to heaven and fell back down, becoming, so they say, a turtle in the
yayātiś-ca te cānye ca nṛpa-rṣabhāḥ /
and Yayāti and other excellent kings,
tat-kṣayāt punar-atyajan // 11.46 //
bought heaven by their actions, gave it up again, after that karma
ran out --
pūrva-devās-tu surair-apahṛta-śriyaḥ /
the asuras, who had been gods in heaven when the suras
robbed them of their rank,
samanuśocantaḥ pātālaṃ śaraṇaṃ yayuḥ // 11.47 //
bemoaning their lost glory down to their Pātāla lair.
ca rāja-rṣibhis-tāvad-asurair-vā surādibhiḥ /
why such citing of royal seers, or of asuras, suras,
and the like?
śataśaḥ petur-māhātmyam-api na sthiram // 11.48 //
Indras have fallen in their hundreds! Even the most exalted position
is not secure.
Indra's luminous sidekick, he of the three strides, lit up Indra's
papātorvīṃ madhyād-apsarasāṃ rasan // 11.49 //
yet when his karma waned he fell to earth from the apsarases'
caitraratha hā vāpi hā mandākini hā priye /
the grove of Citra-ratha!
Oh, the pond! Oh, the heavenly Ganges! Oh, my beloved!" --
vilapanto 'pi gāṃ patanti divaukasaḥ // 11.50 //
lament the distressed denizens of heaven as they fall to earth.
hy-utpadyate duḥkham-iha tāvan-mumūrṣatām /
intense already is the pain that arises in those facing death in this
punaḥ patatāṃ svargād-evānte sukha-sevinām // 11.51 //
how much worse is it for the pleasure-addicts when they finally fall
gṛṇhanti vāsāṃsi mlāyanti paramāḥ srajaḥ /
clothes gather dust; their glorious garlands wither;
jāyate svedo ratir-bhavati nāsane // 11.52 //
appears on their limbs; and in their sitting there is no enjoyment.
nimittāni cyutau svargād divaukasām /
are the first signs of the imminent fall from heaven of sky-dwellers,
martyānām-ariṣṭāni mumūrṣatām // 11.53 //
the unwelcome but sure signs of the approaching death of those
subject to dying.
yac-ca divi kāmān-upāśnatām /
the pleasure that arises from enjoyment of desires in heaven
duḥkhaṃ nipatatāṃ duḥkham-eva viśiṣyate // 11.54 //
compared with the pain of falling, the pain, assuredly, is greater.
heaven, therefore, to be ill-fated, precarious,
kṣayiṇaṃ svargam-apavarge matiṃ kuru // 11.55 //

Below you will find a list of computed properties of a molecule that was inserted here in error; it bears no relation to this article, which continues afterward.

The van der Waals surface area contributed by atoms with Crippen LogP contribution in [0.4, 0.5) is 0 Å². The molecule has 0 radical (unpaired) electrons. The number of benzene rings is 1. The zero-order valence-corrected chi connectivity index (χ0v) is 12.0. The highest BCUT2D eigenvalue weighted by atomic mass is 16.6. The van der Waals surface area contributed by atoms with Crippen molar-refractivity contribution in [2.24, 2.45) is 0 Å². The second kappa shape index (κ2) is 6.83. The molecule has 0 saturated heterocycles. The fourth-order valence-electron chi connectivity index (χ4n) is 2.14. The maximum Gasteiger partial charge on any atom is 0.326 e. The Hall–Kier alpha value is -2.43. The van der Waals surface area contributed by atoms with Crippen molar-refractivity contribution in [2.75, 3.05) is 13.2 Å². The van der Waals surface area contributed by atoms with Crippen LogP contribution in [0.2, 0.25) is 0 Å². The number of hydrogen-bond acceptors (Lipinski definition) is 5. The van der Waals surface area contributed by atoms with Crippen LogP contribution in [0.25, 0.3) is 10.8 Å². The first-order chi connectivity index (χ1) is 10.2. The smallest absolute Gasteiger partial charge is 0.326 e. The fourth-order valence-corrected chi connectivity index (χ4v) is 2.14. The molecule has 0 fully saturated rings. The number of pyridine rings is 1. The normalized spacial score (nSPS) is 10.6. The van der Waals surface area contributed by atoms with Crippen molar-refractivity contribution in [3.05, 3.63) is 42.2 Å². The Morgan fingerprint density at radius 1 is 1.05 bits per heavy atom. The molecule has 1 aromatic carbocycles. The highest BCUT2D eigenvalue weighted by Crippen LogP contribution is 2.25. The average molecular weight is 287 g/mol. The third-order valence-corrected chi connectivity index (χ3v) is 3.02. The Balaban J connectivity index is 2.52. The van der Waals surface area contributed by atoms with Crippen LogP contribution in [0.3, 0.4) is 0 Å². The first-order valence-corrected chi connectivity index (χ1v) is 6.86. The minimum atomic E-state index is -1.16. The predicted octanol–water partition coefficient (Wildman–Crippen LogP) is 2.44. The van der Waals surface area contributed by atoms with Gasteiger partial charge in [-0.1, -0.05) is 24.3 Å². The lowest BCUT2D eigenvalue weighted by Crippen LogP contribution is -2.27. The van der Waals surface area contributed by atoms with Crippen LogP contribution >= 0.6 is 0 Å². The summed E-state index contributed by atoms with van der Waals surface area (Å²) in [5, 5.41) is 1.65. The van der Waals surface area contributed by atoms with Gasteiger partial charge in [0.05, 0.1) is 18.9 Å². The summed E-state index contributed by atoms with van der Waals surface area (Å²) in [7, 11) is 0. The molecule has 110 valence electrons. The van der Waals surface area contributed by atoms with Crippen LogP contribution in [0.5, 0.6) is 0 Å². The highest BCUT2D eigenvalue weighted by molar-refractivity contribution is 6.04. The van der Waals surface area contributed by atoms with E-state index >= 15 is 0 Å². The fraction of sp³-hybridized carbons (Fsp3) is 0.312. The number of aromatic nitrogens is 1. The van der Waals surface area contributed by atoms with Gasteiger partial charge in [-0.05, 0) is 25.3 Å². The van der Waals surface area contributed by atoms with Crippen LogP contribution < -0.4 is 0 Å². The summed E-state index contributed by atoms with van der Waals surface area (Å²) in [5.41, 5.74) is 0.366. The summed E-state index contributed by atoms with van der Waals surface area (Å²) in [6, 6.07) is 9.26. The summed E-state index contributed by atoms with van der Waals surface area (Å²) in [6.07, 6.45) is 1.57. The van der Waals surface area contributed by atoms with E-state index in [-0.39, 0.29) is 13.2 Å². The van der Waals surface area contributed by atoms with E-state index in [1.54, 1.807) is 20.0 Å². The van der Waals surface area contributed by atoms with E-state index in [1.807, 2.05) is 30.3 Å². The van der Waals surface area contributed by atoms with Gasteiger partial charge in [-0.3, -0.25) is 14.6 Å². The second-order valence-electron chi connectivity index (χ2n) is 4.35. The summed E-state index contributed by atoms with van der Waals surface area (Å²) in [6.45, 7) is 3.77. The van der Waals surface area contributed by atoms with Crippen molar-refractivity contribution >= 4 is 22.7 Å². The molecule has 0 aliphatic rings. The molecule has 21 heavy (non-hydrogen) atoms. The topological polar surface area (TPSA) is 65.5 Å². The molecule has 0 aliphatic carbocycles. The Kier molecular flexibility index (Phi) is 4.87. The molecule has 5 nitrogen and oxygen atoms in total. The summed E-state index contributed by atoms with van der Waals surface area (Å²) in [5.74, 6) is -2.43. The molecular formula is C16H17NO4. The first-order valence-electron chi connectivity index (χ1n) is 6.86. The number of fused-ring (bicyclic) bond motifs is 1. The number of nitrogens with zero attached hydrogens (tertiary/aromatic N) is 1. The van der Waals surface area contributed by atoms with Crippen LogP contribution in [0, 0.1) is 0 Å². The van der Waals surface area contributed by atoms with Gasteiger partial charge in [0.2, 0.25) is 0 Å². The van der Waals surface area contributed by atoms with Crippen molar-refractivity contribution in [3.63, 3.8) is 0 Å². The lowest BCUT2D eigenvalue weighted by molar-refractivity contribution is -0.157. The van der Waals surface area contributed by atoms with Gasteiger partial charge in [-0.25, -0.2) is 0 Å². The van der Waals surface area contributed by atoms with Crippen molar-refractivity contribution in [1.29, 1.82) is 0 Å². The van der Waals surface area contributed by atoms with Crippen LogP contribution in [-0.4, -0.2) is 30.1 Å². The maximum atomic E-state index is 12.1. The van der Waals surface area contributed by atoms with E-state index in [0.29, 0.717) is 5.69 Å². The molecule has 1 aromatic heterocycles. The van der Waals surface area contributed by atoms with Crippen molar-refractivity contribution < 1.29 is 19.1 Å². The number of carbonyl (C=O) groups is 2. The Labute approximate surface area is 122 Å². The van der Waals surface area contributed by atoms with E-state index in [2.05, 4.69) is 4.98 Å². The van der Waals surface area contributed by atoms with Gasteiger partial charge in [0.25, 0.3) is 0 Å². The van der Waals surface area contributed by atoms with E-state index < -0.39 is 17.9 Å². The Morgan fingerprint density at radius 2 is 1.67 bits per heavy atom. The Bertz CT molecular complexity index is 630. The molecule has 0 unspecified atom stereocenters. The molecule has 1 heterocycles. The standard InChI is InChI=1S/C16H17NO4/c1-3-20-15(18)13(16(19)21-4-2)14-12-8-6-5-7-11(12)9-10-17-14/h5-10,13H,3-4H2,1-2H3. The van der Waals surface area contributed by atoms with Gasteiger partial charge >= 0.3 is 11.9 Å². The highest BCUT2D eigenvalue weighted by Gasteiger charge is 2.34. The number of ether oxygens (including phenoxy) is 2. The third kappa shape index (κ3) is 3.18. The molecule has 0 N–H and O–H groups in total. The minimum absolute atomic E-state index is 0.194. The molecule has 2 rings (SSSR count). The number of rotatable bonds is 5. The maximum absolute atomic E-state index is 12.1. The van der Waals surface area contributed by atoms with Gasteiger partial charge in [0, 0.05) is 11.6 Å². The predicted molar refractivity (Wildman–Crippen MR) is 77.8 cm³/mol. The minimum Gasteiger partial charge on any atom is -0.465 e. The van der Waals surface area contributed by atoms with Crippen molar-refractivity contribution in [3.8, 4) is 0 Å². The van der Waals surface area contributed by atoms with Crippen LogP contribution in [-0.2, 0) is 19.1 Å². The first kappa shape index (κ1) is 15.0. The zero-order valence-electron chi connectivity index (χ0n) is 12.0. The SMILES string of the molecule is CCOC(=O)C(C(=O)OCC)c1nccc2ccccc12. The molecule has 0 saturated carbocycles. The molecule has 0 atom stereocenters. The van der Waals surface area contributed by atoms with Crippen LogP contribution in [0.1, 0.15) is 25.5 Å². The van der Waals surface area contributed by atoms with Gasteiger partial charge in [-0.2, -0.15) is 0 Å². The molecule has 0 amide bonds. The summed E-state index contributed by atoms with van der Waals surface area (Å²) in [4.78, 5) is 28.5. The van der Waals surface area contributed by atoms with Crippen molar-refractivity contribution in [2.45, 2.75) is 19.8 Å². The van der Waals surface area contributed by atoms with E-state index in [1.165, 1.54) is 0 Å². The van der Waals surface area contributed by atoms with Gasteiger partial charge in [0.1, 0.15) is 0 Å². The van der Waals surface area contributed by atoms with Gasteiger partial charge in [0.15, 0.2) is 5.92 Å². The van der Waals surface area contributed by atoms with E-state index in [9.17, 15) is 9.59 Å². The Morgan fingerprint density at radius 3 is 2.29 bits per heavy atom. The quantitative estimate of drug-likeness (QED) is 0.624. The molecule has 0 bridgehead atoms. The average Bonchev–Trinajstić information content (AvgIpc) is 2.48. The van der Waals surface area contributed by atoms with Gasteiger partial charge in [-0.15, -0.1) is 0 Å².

unsatisfactory, and transitory, set your heart upon immunity from
bhavāgraṃ hi gatvāpi munir-udrakaḥ /
though he attained a peak experience of bodiless being, Sage Uḍraka,
'nte cyutas-tasmāt tiryag-yoniṃ prapatsyate // 11.56 //
the expiration of his karma, will fall from that state into the womb
of an animal.
sapta-vārṣikyā brahma-lokam-ito gataḥ /
seven years of loving kindness, Sunetra went from here to Brahma's
punar-āvṛtto garbha-vāsam-upeyivān // 11.57 //
he span around again and came back to live in a womb.
caiśvaryavanto 'pi kṣayiṇaḥ svarga-vāsinaḥ /
heaven-dwellers, even when all-powerful, are subject to decay,
nāma svarga-vāsāya kṣeṣṇave spṛhayed budhaḥ // 11.58 //
wise man would aspire to a decadent sojourn in heaven?
baddho hi yathā vihaṃgo vyāvartate dūragato 'pi bhūyaḥ /
just as a bird tied to a string, though it has flown far, comes back
tathāvabaddho gato 'pi dūraṃ punar-eti lokaḥ // 11.59 //
too do people return who are tied to the string of ignorance, however
far they have travelled.
kāla-vilakṣaṇaṁ pratibhuvā mukto yathā bandhanād
man temporarily released from prison on bail
veshma-sukhāny atītya samayaṁ bhūyo vished bandhanaṁ
home comforts and then, when his time is up, he must go back to
dyāṃ pratibhūvad-ātma-niyamair-dhyānādibhiḥ prāptavān
the same way, through restrictive practices beginning with
meditation, a man gets to heaven, as if on bail,
karmasu teṣu bhukta-viṣayeṣv-ākṛṣyate gāṁ punaḥ //
after enjoying those objects which were his karmic reward, he
eventually is dragged back down to earth.
pramatta-manaso mīnās-taḍāge yathā
in a pond who have swum into a net, unwarily,
vyasanaṃ na rodha-janitaṃ svasthāś-caranty-ambhasi /
not know the misfortune that results from capture, but contentedly
move around in the water;
the same way, meditators in heaven (who are really of this world of
men), think that they have achieved their end;
śivam-acyutaṃ dhruvam-iti svaṃ sthānam-āvartakam // 11.61 //
so they assume their own position to be favourable, secure and
settled -- as they continue to whirl around.
see this world to be shot through with the calamities of birth,
sickness, and death;
bhrāmyamāṇaṃ divi nṛṣu narake tiryak-pitṛṣu ca /
it -- whether in heaven, among men, in hell, or among animals or the
departed -- to be reeling through saṁsāra.
nirbhayaṃ yac-chivam-amarajaraṃ niḥśokam-amṛtaṃ
the world to be thus, for the sake of that fearless refuge, for that
sorrowless nectar of immortality, which is benign, and beyond death
cara jahi-hi calaṃ svargaṃ prati rucim // 11.62 //
practise abstinence, and abandon your fancy for a precarious heaven.
mahākāvye svargāpavādo nāma aikādaśaḥ sargaḥ
11th canto in the epic poem Handsome Nanda, titled "Negation of